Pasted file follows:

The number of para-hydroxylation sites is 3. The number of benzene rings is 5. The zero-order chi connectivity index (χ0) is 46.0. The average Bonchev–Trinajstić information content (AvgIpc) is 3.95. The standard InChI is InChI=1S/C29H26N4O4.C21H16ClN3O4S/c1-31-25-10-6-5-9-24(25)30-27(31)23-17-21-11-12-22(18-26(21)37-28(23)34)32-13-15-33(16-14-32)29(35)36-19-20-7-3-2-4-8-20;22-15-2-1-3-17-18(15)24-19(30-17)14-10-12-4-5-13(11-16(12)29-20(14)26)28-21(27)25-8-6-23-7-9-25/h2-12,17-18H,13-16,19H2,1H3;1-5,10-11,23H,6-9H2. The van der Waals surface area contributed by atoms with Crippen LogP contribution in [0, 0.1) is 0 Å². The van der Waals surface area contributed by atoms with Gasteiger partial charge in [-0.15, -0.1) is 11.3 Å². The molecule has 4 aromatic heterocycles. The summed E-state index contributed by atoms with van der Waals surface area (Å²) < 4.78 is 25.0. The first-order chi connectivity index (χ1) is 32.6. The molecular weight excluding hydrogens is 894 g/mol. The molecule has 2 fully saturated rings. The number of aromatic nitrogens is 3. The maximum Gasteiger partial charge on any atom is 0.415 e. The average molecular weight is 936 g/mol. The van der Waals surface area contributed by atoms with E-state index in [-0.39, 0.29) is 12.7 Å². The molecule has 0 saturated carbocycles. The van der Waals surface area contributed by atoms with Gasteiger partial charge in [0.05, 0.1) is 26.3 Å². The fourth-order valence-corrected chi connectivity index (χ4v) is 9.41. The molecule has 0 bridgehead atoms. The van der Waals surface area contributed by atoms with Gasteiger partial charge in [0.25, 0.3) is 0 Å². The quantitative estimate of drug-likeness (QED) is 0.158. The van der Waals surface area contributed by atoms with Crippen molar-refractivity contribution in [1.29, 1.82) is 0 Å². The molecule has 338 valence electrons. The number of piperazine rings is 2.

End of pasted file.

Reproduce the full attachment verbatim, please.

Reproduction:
The number of para-hydroxylation sites is 3. The number of benzene rings is 5. The zero-order chi connectivity index (χ0) is 46.0. The average Bonchev–Trinajstić information content (AvgIpc) is 3.95. The standard InChI is InChI=1S/C29H26N4O4.C21H16ClN3O4S/c1-31-25-10-6-5-9-24(25)30-27(31)23-17-21-11-12-22(18-26(21)37-28(23)34)32-13-15-33(16-14-32)29(35)36-19-20-7-3-2-4-8-20;22-15-2-1-3-17-18(15)24-19(30-17)14-10-12-4-5-13(11-16(12)29-20(14)26)28-21(27)25-8-6-23-7-9-25/h2-12,17-18H,13-16,19H2,1H3;1-5,10-11,23H,6-9H2. The van der Waals surface area contributed by atoms with Crippen LogP contribution in [0, 0.1) is 0 Å². The van der Waals surface area contributed by atoms with Gasteiger partial charge in [-0.15, -0.1) is 11.3 Å². The molecule has 4 aromatic heterocycles. The summed E-state index contributed by atoms with van der Waals surface area (Å²) < 4.78 is 25.0. The first-order chi connectivity index (χ1) is 32.6. The molecular weight excluding hydrogens is 894 g/mol. The molecule has 2 fully saturated rings. The number of aromatic nitrogens is 3. The maximum Gasteiger partial charge on any atom is 0.415 e. The average molecular weight is 936 g/mol. The van der Waals surface area contributed by atoms with E-state index in [-0.39, 0.29) is 12.7 Å². The molecule has 0 saturated carbocycles. The van der Waals surface area contributed by atoms with Gasteiger partial charge in [0.05, 0.1) is 26.3 Å². The fourth-order valence-corrected chi connectivity index (χ4v) is 9.41. The molecule has 0 bridgehead atoms. The van der Waals surface area contributed by atoms with Gasteiger partial charge in [0.25, 0.3) is 0 Å². The quantitative estimate of drug-likeness (QED) is 0.158. The van der Waals surface area contributed by atoms with Crippen molar-refractivity contribution in [1.29, 1.82) is 0 Å². The molecule has 338 valence electrons. The number of piperazine rings is 2.